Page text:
I remember first seeing Lance’s work two years ago when he had two concurrent shows in the summer. One was at AMOA and the other at DBerman. He collects old books and magazines and culls their pages for specific colors and collages them to create attractive shapes and forms. Some are more colorful and cheery, while others are broody and monochromatic. Occasionally there is text and he uses it as another drawing element.
So as I walk into the gallery I am diappointed to find more of the same kind of work. Strips of paper and magazine covers cut and reorganized to form playful arrangements of color and shapes. They look nice. I remember seeing some red pinwheel shapes on some large sheets and a couple of pieces with fleets of barbell shapes coasting through the work.
Then I see some newer works that use long, thin strips with grid-like anchors. With these I start to see them overlap more and create three-dimensional depth. But in relation to the other work, nothing to get too excited about. As I move back towards the entrance of the gallery, artist Sydeny Yeager examines the final three pieces and is about to speak to me as if she knows me. I can only guess that she was impressed with this new work. As was I. In the last two pieces, Mr. Letscher applies his “lines” in a woven manner and creates a more sculptural collage. The strips were laid down in a simple grid pattern, but the colors and the craftsmanship made it extra special.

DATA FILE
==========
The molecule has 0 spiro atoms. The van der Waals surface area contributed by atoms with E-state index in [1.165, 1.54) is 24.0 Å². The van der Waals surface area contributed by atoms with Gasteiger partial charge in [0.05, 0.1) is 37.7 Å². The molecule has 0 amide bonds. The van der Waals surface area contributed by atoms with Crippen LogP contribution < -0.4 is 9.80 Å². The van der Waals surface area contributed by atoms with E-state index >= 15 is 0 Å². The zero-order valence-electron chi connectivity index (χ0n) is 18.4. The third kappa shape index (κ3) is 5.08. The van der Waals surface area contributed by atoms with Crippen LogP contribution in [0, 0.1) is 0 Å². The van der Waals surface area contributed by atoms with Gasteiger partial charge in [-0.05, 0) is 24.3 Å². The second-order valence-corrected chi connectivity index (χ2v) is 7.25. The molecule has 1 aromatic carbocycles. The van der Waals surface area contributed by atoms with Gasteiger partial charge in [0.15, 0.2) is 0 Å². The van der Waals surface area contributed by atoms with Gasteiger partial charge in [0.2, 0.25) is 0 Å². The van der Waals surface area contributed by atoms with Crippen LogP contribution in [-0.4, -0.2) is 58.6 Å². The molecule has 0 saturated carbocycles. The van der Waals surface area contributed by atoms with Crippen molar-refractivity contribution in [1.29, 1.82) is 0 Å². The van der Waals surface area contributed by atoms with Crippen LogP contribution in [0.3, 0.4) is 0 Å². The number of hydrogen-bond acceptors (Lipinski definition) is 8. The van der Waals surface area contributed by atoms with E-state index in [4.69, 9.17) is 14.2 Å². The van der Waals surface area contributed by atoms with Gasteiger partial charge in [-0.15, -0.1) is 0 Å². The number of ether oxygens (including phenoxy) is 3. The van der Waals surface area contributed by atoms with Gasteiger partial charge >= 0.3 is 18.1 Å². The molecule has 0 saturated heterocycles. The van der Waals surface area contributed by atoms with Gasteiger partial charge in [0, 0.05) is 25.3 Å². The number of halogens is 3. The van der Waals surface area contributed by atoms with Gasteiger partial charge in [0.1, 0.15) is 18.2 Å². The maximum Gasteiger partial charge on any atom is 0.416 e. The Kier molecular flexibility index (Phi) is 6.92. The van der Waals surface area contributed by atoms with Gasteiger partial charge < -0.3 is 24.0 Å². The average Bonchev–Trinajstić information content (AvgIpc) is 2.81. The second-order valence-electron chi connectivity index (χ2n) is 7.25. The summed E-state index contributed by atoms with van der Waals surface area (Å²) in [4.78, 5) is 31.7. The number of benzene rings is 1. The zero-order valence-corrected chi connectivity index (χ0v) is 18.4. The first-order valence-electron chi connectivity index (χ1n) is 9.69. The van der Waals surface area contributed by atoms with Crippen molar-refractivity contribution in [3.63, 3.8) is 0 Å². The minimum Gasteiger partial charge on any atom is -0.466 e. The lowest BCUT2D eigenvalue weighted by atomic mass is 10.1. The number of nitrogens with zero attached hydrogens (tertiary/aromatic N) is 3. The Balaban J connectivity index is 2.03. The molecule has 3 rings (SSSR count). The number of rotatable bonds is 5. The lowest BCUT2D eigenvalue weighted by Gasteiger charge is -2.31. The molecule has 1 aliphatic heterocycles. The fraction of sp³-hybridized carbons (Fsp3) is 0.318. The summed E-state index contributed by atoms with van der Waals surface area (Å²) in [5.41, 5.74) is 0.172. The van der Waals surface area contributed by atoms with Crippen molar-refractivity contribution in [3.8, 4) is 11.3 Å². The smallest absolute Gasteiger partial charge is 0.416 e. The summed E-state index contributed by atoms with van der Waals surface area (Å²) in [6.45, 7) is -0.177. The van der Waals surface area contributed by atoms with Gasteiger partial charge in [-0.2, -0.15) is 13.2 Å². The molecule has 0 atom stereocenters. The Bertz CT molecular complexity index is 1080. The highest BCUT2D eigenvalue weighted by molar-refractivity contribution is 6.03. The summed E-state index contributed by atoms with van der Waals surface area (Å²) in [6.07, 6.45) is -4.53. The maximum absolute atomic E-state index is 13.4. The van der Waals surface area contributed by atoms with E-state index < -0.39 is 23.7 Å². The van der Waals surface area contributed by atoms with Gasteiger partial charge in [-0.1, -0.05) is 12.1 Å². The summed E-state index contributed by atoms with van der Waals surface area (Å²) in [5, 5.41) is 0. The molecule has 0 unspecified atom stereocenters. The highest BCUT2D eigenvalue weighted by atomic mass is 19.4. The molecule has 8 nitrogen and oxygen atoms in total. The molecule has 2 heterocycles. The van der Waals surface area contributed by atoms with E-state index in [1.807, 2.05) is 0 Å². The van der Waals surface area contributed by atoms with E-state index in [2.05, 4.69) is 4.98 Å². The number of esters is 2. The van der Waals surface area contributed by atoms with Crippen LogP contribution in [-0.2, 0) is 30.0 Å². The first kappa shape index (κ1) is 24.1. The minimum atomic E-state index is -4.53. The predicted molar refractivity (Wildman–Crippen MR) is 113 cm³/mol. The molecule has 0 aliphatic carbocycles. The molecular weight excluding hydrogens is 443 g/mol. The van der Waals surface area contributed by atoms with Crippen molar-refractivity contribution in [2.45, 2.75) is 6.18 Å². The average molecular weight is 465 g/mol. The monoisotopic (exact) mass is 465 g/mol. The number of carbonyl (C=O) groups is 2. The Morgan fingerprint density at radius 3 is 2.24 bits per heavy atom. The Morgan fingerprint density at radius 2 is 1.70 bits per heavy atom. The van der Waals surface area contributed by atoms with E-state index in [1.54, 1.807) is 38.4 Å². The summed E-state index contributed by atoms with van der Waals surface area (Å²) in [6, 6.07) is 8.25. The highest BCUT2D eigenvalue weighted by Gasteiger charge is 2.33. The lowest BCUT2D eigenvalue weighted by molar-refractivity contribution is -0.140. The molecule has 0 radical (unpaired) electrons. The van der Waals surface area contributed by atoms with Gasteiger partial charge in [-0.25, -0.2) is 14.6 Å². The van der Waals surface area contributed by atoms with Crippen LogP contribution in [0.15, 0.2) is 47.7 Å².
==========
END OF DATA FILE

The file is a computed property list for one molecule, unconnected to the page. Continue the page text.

I think the archival process and the necessity of an organized collection for books became alive in those two pieces. If you can imagine standing in a library and looking at row upon row of book spines receding into the horizon, thats kinda what I saw with Mr. Letscher’s work. he still used the colors and text as elements in producing a well composed design. The obvious use of order somehow reverted the materials to a previous state and allowed them to be categorized with new context and purpose. In the other collages, a red strip is used to make a red mark. In the grid, a red strip was assigned a placement and a relationship to the strips next to it. The criteria may be alien, but it is understood that its placement is a logical decision. Did that make sense?
I enjoyed the work. His flatter stuff is good, but it was the more layered stuff that jumped at me. This show is GOOD.
I’ll tell you ’bout what I sees.